Stephen Harper finds himself in a world without personified threats to the Canadian way-of-life. Instead, he has trouble tapping into the politics of paternalism on both sides of the equation. First, he is paternalistic. He’s described as being calm, collected, calculative, “always three chess moves ahead”. Though he comes from the middle-class, it is a challenge for him to be perceived as the guy that fights with us rather than the guy that tells us what to do. On the other hand, the external challenges that would have buoyed his brand in the past have taken up an amorphous form. From the asynchronous challenge of the Taliban to the black-shirt anarchists at the G20, there’s no face to what menaces Canadians. And those that menace our ways of life? They are trivialized and get our arrogant sympathy. Some in this country view allegations of complicity of torture against the Taliban to be small people hurting small people while the big guy is uncaring. G20 protesters get more coverage from the media than the policy determined at the conference because the perception is that small people are sidelined while the establishment makes the rules.
A father figure is one that denies abortion or a gay marriage while a mother figure just loves you for who you are. Stephen Harper has smartly understood that Canadians eschew these elements of the paternalistic state yet he struggles with the maternal. The “nanny” state is one that tells us that we must, rather than mustn’t. We must “share our toys” according to maternal governance. Paternalism dominates in “our dad can beat up your dad” situations (ie. when external threats are perceived). In the absence of external threat, our defender is perceived as he who denies us. Currently, the children are upset about global warming, globalization, and fake lakes. Better that than red balloons and gulags, I suppose.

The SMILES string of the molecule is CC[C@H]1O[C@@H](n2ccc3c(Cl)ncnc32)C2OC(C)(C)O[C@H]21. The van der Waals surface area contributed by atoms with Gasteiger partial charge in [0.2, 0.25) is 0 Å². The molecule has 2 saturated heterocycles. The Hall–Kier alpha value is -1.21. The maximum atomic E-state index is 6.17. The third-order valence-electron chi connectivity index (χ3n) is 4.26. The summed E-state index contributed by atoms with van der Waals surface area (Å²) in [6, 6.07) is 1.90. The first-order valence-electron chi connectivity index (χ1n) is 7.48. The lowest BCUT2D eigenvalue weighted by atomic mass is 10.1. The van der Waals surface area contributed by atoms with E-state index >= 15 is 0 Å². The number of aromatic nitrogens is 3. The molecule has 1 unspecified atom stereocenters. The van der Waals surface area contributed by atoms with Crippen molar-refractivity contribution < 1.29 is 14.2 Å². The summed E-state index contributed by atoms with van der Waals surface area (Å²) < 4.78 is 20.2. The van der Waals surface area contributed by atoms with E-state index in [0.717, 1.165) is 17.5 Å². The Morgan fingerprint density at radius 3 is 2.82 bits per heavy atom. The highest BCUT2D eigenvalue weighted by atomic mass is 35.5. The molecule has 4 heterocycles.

What is Stephen Harper to do? He cannot hope to re-raise us as well-balanced adults can he? In order for Harper to safely navigate the politics of paternalism he needs to be seen as smaller man fighting with us smaller people against the bigger world that threatens our way of life. Canada is the most sea-worthy vessel on the stormy seas of the global economy but there is no personification of the threat that surrounds us. Who is the Gorbachev of the global bank tax? Whom do we fight as we fight for small business and for the ma’s and pa’s that sell things in small towns? Who is the face of the looming union pension bubble that is about to burst?
Why do we as Canadians, and perhaps more broadly we in the west, tend to put more stock in the words of those that fight the establishment tell us rather than believe what we’re told by the establishment? How do we sort out what benefits us from that which disrupts? We are innately freedom-seeking people. In the absence of something external that threatens us, we turn our attention within. The ultimate expression of freedom surely isn’t anarchy and it certainly isn’t socialism, but without form those that romanticize this challenge to the order as mischaracterized expressions of freedom will continue to push these notions, often violently. And those of us who think one’s size and challenge are the only moral yardsticks will only continue to enable disorder at our own expense.